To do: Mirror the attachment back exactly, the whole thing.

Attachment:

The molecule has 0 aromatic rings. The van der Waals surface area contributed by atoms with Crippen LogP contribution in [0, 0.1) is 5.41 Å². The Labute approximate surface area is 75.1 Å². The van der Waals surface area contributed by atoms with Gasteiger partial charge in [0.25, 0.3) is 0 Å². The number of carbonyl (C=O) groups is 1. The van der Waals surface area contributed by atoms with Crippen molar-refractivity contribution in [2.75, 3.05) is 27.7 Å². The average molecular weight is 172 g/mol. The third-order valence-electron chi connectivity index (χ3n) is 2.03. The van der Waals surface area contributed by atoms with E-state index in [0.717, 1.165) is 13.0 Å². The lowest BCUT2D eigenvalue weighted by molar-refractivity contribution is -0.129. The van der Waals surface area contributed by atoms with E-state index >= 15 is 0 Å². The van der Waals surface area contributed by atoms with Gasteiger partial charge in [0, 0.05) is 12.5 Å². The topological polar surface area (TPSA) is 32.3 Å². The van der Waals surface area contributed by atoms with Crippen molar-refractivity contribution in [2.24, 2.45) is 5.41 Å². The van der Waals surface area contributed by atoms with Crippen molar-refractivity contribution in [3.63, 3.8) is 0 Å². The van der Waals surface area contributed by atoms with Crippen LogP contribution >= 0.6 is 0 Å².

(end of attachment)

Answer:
The molecule has 0 aromatic rings. The van der Waals surface area contributed by atoms with Crippen LogP contribution in [0, 0.1) is 5.41 Å². The Labute approximate surface area is 75.1 Å². The van der Waals surface area contributed by atoms with Gasteiger partial charge in [0.25, 0.3) is 0 Å². The number of carbonyl (C=O) groups is 1. The van der Waals surface area contributed by atoms with Crippen molar-refractivity contribution in [2.75, 3.05) is 27.7 Å². The average molecular weight is 172 g/mol. The third-order valence-electron chi connectivity index (χ3n) is 2.03. The van der Waals surface area contributed by atoms with E-state index in [0.717, 1.165) is 13.0 Å². The lowest BCUT2D eigenvalue weighted by molar-refractivity contribution is -0.129. The van der Waals surface area contributed by atoms with E-state index >= 15 is 0 Å². The van der Waals surface area contributed by atoms with Gasteiger partial charge in [0, 0.05) is 12.5 Å². The topological polar surface area (TPSA) is 32.3 Å². The van der Waals surface area contributed by atoms with Crippen molar-refractivity contribution in [2.24, 2.45) is 5.41 Å². The van der Waals surface area contributed by atoms with Crippen molar-refractivity contribution in [3.63, 3.8) is 0 Å². The van der Waals surface area contributed by atoms with Crippen LogP contribution >= 0.6 is 0 Å².